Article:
Maija Isola, who died in 2001, was a Finnish designer of printed textiles. She created more than 500 patterns, including home furnishings and fashion company Marimekko’s most iconic print, “Unikko” (“Poppy”), in 1964 – ironically enough, right after the company’s founder Armi Ratia declared a ban on flower patterns. But a new Finnish-German production tries to look beyond the things that made her famous, showing Isola as a person and not just an artist, says director Leena Kilpeläinen.

Produced by Merja Ritola of Greenlit Productions, with sales handled by New Docs, the film will premiere at the Helsinki Film Festival – Love & Anarchy in September, alongside the company’s other co-production “The Other Side of the River.” It will be also shown as a part of the Finnish Film Affair lineup, with Greenlit Productions bringing two new projects to the event, including psychological thriller “Lex Julia,” currently in development, and documentary “Power of the People” by Mervi Enqvist, set to premiere in the spring of 2022.

Trying to get to know the woman behind the iconic designs, who used to shy away from press coverage, Kilpeläinen started from her letters and diaries, helped by Isola’s daughter Kristina – also a textile designer. Following a plagiarism controversy featuring self-taught Ukrainian village folk artist Maria Prymachenko, whose work was recognised in Kristina Isola’s design “Metsänväki” (“Forest Dwellers”), she no longer collaborates with the company, issuing a public apology in 2013.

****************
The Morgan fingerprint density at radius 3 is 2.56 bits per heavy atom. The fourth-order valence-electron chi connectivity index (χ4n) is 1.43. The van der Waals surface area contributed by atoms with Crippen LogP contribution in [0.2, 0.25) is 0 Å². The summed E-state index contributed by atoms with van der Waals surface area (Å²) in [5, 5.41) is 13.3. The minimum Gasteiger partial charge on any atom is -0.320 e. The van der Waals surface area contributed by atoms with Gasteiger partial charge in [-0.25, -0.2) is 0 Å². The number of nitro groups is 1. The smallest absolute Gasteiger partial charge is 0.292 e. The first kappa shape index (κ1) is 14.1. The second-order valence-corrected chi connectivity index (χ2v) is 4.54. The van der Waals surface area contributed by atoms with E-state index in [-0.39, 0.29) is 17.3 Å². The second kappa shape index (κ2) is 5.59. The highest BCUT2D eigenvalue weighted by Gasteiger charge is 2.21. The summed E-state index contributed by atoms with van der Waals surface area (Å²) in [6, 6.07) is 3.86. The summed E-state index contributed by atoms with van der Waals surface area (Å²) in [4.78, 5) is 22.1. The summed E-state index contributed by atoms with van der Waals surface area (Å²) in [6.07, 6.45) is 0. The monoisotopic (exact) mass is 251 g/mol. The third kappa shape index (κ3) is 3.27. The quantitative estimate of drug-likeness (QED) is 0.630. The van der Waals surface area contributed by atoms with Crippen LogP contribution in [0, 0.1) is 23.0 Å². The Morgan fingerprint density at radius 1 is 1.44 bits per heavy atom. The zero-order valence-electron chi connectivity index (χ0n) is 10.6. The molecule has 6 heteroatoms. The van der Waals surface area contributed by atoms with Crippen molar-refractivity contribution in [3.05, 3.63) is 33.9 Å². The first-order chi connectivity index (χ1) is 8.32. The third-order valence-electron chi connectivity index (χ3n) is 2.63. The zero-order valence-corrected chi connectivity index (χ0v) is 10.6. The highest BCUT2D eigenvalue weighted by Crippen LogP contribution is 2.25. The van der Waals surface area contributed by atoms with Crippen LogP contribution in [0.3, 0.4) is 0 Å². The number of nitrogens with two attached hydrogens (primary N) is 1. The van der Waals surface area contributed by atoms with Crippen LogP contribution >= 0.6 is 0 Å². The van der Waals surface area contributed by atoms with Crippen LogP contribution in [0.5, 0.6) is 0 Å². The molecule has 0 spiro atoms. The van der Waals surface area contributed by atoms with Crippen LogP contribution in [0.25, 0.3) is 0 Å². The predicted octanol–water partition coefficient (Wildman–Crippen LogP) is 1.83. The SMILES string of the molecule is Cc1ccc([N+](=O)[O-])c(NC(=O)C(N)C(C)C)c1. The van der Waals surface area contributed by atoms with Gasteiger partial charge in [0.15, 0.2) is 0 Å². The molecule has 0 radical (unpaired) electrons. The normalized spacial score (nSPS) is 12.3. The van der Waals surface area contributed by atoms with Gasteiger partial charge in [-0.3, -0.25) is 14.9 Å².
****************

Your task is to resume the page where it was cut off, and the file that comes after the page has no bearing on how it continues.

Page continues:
A book about Maija Isola her daughter co-authored, “Maija Isola: Life, Art, Marimekko,” published in 2005, proved useful to the director, however.

“When I read it, I found it so interesting. I just wanted to find out more. Half of Kristina’s house serves as an archive of her mother’s work: there are patterns, paintings, it’s like a museum,” says Kilpeläinen, who decided to focus on Isola’s life outside of Marimekko, mentioning her childhood and interests.

“I am mentioning Armi Ratia because she was the founder [of Marimekko] and they had a close relationship, but instead of this big business I focused on one person,” she says.

Calling Isola “a real cosmopolitan,” also because of her penchant for lonely journeys, Kilpeläinen was impressed with the designer’s imagination, discovering many similarities to her own personality along the way.

“When I started to read these letters and diaries, it became clear she had it already as a child. It’s something people lose later on, when they grow older, but not the artists. They hold onto their imagination their whole lives,” she says.

“I think I have been this way too and maybe that’s why so many things in her story touched me so deeply. When her sister left home, she was ‘talking’ to her through those letters and when I was reading them, I felt like she was talking to me, too. I have this sensation that I have been travelling with her now, making this movie. That’s what I said to her daughter: ‘I want to bring Maija back to life.’ ”

Kilpeläinen decided to show Isola’s paintings as well, finally introducing them to the wider audience.

“I wanted to find her works and use them in the film, so that people can see that she was a painter as well, not just the Marimekko designer,” she says, finding some parallels to the career of Moomin creator Tove Jansson, recently portrayed in Zaida Bergroth’s biopic starring Alma Pöysti.

“She really wanted to be a painter too, but nobody would call her that anymore once she started to draw the Moomins. Maija’s patterns always had something to do with her paintings or whatever else was going on in her life. She just followed her interests and they found their way into her work.”